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There's a widening dichotomy in discussions on artificial intelligence (AI). Increasingly, arguments over the benefits and risks of the technology go something like this: "AI is accelerating digital transformation in every sector. Get ready for a revolution in the legal sector!" vs "we can't trust computers; AI development must be stopped!"

Figuring out what's hype and what's real can be hard, especially when it comes to unfamiliar technologies. It's important to approach these developments with a critical eye and to do your research before jumping on the bandwagon. While AI has the potential to revolutionise many industries (including law), it's not a panacea to all our problems.

Although the legal profession is often seen as conservative and slow to adopt new technologies, it has actually been implementing AI systems since the 1980s. And now, with the latest iterations of machine learning models and generative systems, is the legal sector poised for a major revolution?

Bill Gates recently argued the new wave of AI development was "as fundamental as the creation of the microprocessor, the personal computer, the Internet, and the mobile phone". This applies as much to the legal sector as anywhere else.

This article will explore the existing use cases of AI for arbitration and highlight the opportunities generative AI offers. For now, it is clear the arbitration process cannot lose the human touch – the most exciting possibilities lie not in replacing humans and lawyers with machines, but in using AI to improve client results.

Status quo in arbitration

AI is already used in the legal sector for a variety of tasks, including due diligence, research and data analytics. In commercial arbitration specifically, the adoption of AI-based technologies has been widespread. This was partly accelerated by the Covid-19 pandemic, which forced stakeholders to be more tech-forward in their processes. Examples of applications of AI to arbitration include:

  • Document review: E-disclosure software can harness continuous active learning systems or predictive coding to assess which documents of a set are more likely to be relevant to an underlying dispute. This is particularly useful in data heavy sectors such as construction, where the number of relevant documents can be vast. The document review platforms we use at Herbert Smith Freehills involve supervised and unsupervised machine learning to predict and promote documents most likely to be relevant to reviewers. This significantly increases the speed and reduces the cost of review time.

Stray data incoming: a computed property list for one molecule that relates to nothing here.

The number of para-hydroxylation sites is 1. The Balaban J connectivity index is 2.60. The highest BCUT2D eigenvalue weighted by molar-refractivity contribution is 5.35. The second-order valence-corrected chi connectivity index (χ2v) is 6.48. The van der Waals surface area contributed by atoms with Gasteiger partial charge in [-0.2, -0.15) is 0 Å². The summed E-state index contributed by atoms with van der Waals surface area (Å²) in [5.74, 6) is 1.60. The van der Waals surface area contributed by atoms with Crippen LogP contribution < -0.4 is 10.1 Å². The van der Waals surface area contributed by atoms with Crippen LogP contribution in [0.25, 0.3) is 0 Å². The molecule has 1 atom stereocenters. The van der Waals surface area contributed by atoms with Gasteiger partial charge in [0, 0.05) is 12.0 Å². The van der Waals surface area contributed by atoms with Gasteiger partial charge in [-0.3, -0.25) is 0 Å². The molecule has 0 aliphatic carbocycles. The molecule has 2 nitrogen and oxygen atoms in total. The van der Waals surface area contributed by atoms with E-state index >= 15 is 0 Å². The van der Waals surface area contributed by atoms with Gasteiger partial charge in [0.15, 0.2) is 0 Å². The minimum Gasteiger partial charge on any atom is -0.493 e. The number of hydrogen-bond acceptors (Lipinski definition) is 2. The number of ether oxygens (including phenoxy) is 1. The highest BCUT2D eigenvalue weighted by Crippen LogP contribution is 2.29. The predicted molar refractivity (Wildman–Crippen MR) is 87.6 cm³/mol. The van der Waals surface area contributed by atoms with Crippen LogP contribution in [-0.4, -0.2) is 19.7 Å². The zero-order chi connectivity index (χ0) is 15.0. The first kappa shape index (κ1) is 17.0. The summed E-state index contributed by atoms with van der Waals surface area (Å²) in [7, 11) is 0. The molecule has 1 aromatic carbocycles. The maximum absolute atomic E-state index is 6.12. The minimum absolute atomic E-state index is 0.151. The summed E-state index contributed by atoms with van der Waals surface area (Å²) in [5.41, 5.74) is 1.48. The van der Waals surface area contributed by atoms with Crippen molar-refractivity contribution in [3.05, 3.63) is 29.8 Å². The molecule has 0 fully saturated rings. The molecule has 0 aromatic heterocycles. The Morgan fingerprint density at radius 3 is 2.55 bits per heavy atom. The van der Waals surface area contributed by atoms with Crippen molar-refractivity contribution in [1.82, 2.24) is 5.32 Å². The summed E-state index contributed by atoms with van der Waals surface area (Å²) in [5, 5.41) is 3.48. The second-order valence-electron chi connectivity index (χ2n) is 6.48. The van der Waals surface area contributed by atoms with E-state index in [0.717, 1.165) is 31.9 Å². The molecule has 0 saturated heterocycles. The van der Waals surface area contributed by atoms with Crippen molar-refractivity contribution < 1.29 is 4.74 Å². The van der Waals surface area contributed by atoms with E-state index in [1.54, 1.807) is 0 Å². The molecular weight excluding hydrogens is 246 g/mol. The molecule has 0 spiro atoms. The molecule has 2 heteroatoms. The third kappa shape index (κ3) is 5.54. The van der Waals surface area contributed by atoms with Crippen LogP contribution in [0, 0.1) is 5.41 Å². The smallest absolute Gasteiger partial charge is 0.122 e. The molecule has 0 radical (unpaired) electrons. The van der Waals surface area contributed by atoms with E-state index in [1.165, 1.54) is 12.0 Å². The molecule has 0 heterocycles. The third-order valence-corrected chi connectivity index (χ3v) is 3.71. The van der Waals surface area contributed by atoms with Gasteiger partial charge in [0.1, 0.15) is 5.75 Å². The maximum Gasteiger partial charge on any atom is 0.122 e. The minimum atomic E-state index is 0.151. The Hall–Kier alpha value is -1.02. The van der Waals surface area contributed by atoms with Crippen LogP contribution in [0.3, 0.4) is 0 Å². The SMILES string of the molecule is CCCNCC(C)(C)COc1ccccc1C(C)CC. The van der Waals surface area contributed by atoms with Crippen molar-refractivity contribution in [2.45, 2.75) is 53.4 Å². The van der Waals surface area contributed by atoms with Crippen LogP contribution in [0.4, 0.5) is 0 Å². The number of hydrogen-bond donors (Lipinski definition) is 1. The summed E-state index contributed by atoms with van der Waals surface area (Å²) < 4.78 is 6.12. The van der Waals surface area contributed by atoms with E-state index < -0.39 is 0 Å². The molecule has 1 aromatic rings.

• Legal research: Legal research sites use AI and machine learning to help legal professionals conduct research and compose legal documents more quickly, directing them to relevant case law and citations and identifying key passages in documents. For example, we have a number of different tools to identify and analyse case law. Many of those tools use AI to predict relevance and propose alternative lines of investigation. We are also looking to use large language models to help our lawyers find relevant precedents and know-how.
  • Cost/case outcome prediction: AI services that predict costs and outcomes of legal cases1 use machine learning algorithms and predictive analytics to analyse historical data and provide insights into potential costs and outcomes of proceedings. For example, we use AI algorithms to help us interrogate our data about historic disputes in order to better price and scope the work required on current and future cases.
  • Automatic transcription: During arbitration proceedings, AI transcription systems use speech recognition algorithms to capture and transcribe exchanges between parties, witnesses and arbitrators, eliminating the need for manual note taking and enhancing the accuracy of the record.
  • Arbitrator selection: The process of selecting an arbitrator is highly important, and yet largely remains based on subjective techniques such as basic web searches, reputation and word of mouth. AI-driven solutions such as Arbitrator Intelligence2 and Billy Bot3 collect information and feedback about arbitrators worldwide and provide recommendations to parties while promoting diversity and objectivity.